FORT ST. JOHN, B.C. — Representatives from UNBC’s Community Development Institute gave a presentation at yesterday’s committee of the whole meeting of the Institute’s first community profile of Fort St. John, showing that while some facets of the city have stayed the same over the years, the community has experienced a number of drastic demographic changes.Researcher Dr. Michael Lait and the CDI’s co-director Marleen Morris presented a summary of the Institute’s 61-page report that chronicles the changes the Energetic City has experienced over the past 32 years. The report, which represents the CDI’s first of two phases to profile the community, took a look at census data and government statistics.Looking at the size of the community itself, Dr. Lait said that with an exception during the 1980’s energy industry recession, Fort St. John’s population grew 45 percent between 1981 and 2016, to an estimated 20,155. However, the demographics of the community have aged slightly. In 1981, people under 35 comprised 75 percent of the city’s population, but in 2016 that number fell to 57 percent. Despite this, the city’s median age two years ago was 31.5 years, which is still far below the provincial median age of 41 years. Still, the city’s population of senior citizens increased 119 percent over the last 30 years.Fort St. John’s residents have gotten more educated over the last 12 years, as data shows the percentage of city residents that did not complete high school fell from 20 percent in 2006 to 12 percent in 2016. During that time, the provincial average fell from 12 to 10 percent. The only area where Fort St. John ranked higher than the provincial average was the percentage of residents in an apprenticeship or that had a trades certificate or diploma. Fifteen percent of city residents were in the trades both in 2006 and 2016, while during that time the provincial average fell from 12 to nine percent.Interestingly, the percentage of School District 60 students graduating high school stayed fairly constant between the 2011/12 school year and 2015/16. That rate is lower both than the provincial average rate and the percentage of Peace River South students. Another statistic showed that the percentage of First Nations students graduating in Peace River North fell slightly with wild variations during those five years, while the rate south of the Peace increased steadily over the same period.In terms of housing, the average rental rate in Fort St. John in 2016 worked out to $1,275 per month, while Vancouver’s average that year was only $21/month more. This was despite the average value of a home in Fort St. John being over 2/3 lower than the same value in Vancouver. Despite this, Dr. Lait said that city residents faced less stress than both the average renter and homeowner in B.C. when it came to paying for their dwellings. The percentage of renters and homeowners in Fort St. John paying more than 30 percent of earnings on housing costs fell much more from 2011 to 2016 than in the rest of B.C. as a whole.The entire report from the CDI can be read below.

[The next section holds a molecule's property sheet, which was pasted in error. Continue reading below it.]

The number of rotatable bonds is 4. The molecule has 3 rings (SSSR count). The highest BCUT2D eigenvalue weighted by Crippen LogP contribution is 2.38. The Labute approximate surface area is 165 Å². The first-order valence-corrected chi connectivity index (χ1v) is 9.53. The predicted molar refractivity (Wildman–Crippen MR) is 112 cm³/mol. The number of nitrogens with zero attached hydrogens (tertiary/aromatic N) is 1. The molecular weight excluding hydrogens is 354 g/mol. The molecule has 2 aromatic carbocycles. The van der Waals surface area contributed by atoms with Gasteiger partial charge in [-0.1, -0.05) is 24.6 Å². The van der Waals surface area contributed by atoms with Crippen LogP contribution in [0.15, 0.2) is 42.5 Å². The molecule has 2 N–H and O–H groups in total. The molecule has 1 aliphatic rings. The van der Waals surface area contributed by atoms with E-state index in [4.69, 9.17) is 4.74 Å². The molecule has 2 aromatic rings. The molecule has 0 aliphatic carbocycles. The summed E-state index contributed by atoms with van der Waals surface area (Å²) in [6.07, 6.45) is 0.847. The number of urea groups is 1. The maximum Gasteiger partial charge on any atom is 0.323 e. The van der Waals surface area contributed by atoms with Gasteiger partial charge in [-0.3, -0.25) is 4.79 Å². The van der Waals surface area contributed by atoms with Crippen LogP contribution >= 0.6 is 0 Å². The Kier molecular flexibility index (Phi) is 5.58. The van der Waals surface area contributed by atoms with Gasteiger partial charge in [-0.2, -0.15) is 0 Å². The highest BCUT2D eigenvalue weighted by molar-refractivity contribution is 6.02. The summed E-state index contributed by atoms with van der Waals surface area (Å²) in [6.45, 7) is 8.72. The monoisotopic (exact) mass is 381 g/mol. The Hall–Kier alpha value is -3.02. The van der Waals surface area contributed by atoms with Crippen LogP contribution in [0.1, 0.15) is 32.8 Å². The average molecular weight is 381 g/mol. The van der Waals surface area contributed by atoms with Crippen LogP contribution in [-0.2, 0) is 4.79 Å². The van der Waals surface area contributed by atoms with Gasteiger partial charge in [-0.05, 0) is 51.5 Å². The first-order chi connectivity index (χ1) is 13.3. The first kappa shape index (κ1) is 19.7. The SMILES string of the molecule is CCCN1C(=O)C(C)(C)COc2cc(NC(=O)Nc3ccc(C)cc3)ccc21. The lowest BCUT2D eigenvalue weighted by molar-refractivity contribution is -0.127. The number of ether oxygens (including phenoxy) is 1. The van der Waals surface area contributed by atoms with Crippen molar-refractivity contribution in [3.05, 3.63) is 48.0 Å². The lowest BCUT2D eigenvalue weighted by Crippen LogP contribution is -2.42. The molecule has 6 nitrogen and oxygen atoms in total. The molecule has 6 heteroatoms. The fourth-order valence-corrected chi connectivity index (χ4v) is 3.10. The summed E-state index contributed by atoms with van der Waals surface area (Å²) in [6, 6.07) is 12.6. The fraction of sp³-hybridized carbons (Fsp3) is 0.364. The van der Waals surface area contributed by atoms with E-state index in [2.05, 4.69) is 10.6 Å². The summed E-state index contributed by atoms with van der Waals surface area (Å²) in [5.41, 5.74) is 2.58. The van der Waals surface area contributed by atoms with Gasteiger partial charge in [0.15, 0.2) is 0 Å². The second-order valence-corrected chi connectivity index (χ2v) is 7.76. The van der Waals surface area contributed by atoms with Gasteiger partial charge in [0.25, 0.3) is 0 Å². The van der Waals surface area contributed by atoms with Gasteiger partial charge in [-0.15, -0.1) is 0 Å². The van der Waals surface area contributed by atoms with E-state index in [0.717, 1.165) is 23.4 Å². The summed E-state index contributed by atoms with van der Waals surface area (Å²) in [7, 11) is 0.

NEW DELHI: After achieving record performance in FY 2018-19, NMDC is embarking on a digital transformation journey in the new Financial Year, by adopting SAP as an ERP Solution through project titled ‘Kalpataru’. With this project NMDC aims to fully integrated solution encompassing all the business functions of the organization.The Project Kick off meeting took place at NMDC Head Office in the august presence of N Baijendra Kumar, CMD, NMDC; Dr T R K Rao, Director (Commercial); P K Satpathy, Director (Production); Sandeep Tula, Director (Personnel); Amitava Mukherjee, Director (Finance) and Shri V V S Sreenivas, Chief Vigilance Officer; Leadership teams from the partners Deloitte, CHiPS, Accenture and SAP also participated in the meeting. The ERP initiative at NMDC is expected to usher in process transformation by adoption of the global industry best practices, resulting in improved efficiency and greater transparency. This project will also provide competitive advantages to NMDC by harnessing technologies such as loT, Data Analytics, AI, which will enable NMDC to be among the leading Mining and Steel producers globally. Hailing the ERP team of NMDC for achieving this milestone, Baijendra Kumar said that this initiative will improve NMDC’s operational efficiency, and position NMDC as one of the most competitive and dynamic PSE of the country.